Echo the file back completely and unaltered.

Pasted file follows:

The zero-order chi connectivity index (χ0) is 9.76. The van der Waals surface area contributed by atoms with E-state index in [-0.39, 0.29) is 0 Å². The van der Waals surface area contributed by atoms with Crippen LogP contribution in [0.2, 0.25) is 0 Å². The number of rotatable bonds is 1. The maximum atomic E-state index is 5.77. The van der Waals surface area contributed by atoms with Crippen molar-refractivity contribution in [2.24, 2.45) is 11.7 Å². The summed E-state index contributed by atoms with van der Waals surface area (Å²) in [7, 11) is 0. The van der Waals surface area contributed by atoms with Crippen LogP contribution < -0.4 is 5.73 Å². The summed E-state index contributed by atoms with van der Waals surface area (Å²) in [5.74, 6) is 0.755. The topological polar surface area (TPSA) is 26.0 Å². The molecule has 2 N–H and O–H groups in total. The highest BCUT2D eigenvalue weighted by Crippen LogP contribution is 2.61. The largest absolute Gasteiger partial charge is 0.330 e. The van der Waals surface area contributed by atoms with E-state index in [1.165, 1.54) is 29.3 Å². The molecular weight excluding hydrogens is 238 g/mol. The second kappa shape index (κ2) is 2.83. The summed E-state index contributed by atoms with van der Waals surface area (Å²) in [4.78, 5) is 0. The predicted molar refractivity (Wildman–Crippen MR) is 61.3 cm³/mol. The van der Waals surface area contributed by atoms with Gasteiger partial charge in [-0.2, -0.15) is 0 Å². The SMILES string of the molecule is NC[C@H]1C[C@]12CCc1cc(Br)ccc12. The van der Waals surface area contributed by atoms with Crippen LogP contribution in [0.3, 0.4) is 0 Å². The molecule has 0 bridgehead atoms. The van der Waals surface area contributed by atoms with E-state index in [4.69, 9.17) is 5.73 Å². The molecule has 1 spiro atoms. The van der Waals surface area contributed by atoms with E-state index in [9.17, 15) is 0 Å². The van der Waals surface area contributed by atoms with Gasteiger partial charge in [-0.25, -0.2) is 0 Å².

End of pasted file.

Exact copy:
The zero-order chi connectivity index (χ0) is 9.76. The van der Waals surface area contributed by atoms with E-state index in [-0.39, 0.29) is 0 Å². The van der Waals surface area contributed by atoms with Crippen LogP contribution in [0.2, 0.25) is 0 Å². The number of rotatable bonds is 1. The maximum atomic E-state index is 5.77. The van der Waals surface area contributed by atoms with Crippen molar-refractivity contribution in [2.24, 2.45) is 11.7 Å². The summed E-state index contributed by atoms with van der Waals surface area (Å²) in [7, 11) is 0. The van der Waals surface area contributed by atoms with Crippen LogP contribution < -0.4 is 5.73 Å². The summed E-state index contributed by atoms with van der Waals surface area (Å²) in [5.74, 6) is 0.755. The topological polar surface area (TPSA) is 26.0 Å². The molecule has 2 N–H and O–H groups in total. The highest BCUT2D eigenvalue weighted by Crippen LogP contribution is 2.61. The largest absolute Gasteiger partial charge is 0.330 e. The van der Waals surface area contributed by atoms with E-state index in [1.165, 1.54) is 29.3 Å². The molecular weight excluding hydrogens is 238 g/mol. The second kappa shape index (κ2) is 2.83. The summed E-state index contributed by atoms with van der Waals surface area (Å²) in [4.78, 5) is 0. The predicted molar refractivity (Wildman–Crippen MR) is 61.3 cm³/mol. The van der Waals surface area contributed by atoms with Gasteiger partial charge in [-0.2, -0.15) is 0 Å². The SMILES string of the molecule is NC[C@H]1C[C@]12CCc1cc(Br)ccc12. The van der Waals surface area contributed by atoms with Crippen LogP contribution in [0.3, 0.4) is 0 Å². The molecule has 0 bridgehead atoms. The van der Waals surface area contributed by atoms with E-state index in [4.69, 9.17) is 5.73 Å². The molecule has 1 spiro atoms. The van der Waals surface area contributed by atoms with E-state index in [9.17, 15) is 0 Å². The van der Waals surface area contributed by atoms with Gasteiger partial charge in [-0.25, -0.2) is 0 Å².